MS Office, Ribbons, and you
devin_asay at byu.edu
Fri Feb 2 14:10:13 EST 2007
I'm trying to get my head around this. It is either simpler or more
complicated than I think. How is this different from a template
approach, as used in Apple Keynote or iDVD or Apple's Pages
templates? I don't have VISTA or the new Office to see how it works.
On Feb 2, 2007, at 9:22 AM, Richard Gaskin wrote:
> Last year Dan Shafer shared this URL with us:
> That's a blog by the UI lead for MS Office, and most of it
> describes Office's new Ribbons interface.
> If you haven't been following the story, the Ribbons UI is worth
> learning about, and the blog is a great read.
> Dan also shared this background article from Jakob Nielsen about
> the new Office UI:
> In a nutshell, the Ribbon UI breaks away from the primacy of menus,
> expanding the concept of the toolbar with a smart use of
> progressive disclosure to provide more visible access to a
> program's features. It's arguably one of the single most
> significant innovations in UI design since this industry first
> standardized on GUIs.
> It also represents a welcome return to the practice of having UI
> designers from an OS vendor publicly discuss their usability
> research methods. Tog used to do this with Apple back in the day,
> but Apple no longer has any regular public communication about
> usability research, at least none that I've seen since Jobs came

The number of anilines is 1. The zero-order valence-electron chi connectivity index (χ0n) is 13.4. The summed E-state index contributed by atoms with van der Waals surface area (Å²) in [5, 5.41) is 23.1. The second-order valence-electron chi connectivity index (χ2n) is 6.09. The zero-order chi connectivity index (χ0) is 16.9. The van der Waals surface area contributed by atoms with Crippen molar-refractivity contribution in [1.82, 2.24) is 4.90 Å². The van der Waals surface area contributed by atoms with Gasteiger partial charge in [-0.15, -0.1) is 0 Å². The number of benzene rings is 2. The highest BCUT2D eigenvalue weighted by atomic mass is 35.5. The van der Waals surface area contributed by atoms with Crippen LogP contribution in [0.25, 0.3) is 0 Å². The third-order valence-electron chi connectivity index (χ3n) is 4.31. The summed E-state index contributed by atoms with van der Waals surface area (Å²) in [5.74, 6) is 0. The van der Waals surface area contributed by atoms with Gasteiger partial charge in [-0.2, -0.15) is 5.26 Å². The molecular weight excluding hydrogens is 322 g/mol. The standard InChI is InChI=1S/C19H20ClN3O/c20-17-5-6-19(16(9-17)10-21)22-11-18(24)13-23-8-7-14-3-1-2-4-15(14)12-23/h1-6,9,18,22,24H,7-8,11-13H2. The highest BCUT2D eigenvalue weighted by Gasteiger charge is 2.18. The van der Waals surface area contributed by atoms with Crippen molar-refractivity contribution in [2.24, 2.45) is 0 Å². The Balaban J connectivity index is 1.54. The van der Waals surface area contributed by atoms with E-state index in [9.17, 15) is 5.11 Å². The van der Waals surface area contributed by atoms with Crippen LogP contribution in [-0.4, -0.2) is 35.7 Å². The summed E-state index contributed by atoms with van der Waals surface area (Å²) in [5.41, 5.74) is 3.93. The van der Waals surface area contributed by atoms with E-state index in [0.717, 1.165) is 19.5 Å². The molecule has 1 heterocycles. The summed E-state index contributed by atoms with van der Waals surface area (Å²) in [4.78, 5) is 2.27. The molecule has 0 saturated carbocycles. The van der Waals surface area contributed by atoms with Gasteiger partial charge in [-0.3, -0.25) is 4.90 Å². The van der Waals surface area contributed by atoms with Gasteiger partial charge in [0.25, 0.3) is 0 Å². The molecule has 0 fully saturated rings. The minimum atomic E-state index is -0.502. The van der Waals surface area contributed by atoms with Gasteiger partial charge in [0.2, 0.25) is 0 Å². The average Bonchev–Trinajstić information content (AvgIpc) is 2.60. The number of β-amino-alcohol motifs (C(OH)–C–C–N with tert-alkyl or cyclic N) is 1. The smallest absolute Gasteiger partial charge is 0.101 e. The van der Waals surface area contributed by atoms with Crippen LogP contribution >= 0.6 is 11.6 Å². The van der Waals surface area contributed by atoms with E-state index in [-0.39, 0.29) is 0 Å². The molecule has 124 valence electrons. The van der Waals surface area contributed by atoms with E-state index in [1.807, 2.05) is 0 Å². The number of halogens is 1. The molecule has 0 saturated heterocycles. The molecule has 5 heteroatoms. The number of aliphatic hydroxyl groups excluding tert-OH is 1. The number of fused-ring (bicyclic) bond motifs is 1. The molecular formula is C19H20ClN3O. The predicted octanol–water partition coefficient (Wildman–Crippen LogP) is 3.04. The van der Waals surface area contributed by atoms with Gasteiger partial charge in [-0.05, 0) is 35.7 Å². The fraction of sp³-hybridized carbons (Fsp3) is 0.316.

> back to Apple.
> Another interesting aspect of Ribbons is that it's possibly the
> most significant innovation Microsoft has implemented which didn't
> merely copy an existing Apple feature.
> But for all the commitment MS has demonstrated with rolling out
> this new paradigm in Office, the absence of Ribbons from Vista is a
> curious omission. Is Office merely a test case, and MS intends to
> use Ribbons in a future version of Vista? Or do the higher-ups at
> MS doubt the efficacy of the research that led to the design?
> And for Apple, we wonder whether something like Ribbons will find
> its way into their designs, or do they doubt the research or have
> had a relapse of their NIH syndrome (Not Invented Here).
> For us developers, it also raises the question of whether we'll
> take Microsoft's lead and adopt something like Ribbons in our own
> I've been prototyping a major upgrade for one of the apps I develop
> which is strongly influenced by Ribbons, but I'm not going all the
> way with it and will still have a full menu bar.
> Any of you thinking about Ribbons-influenced designs for your apps?
> What do you make of this shift?
Humanities Technology and Research Support Center
Brigham Young University
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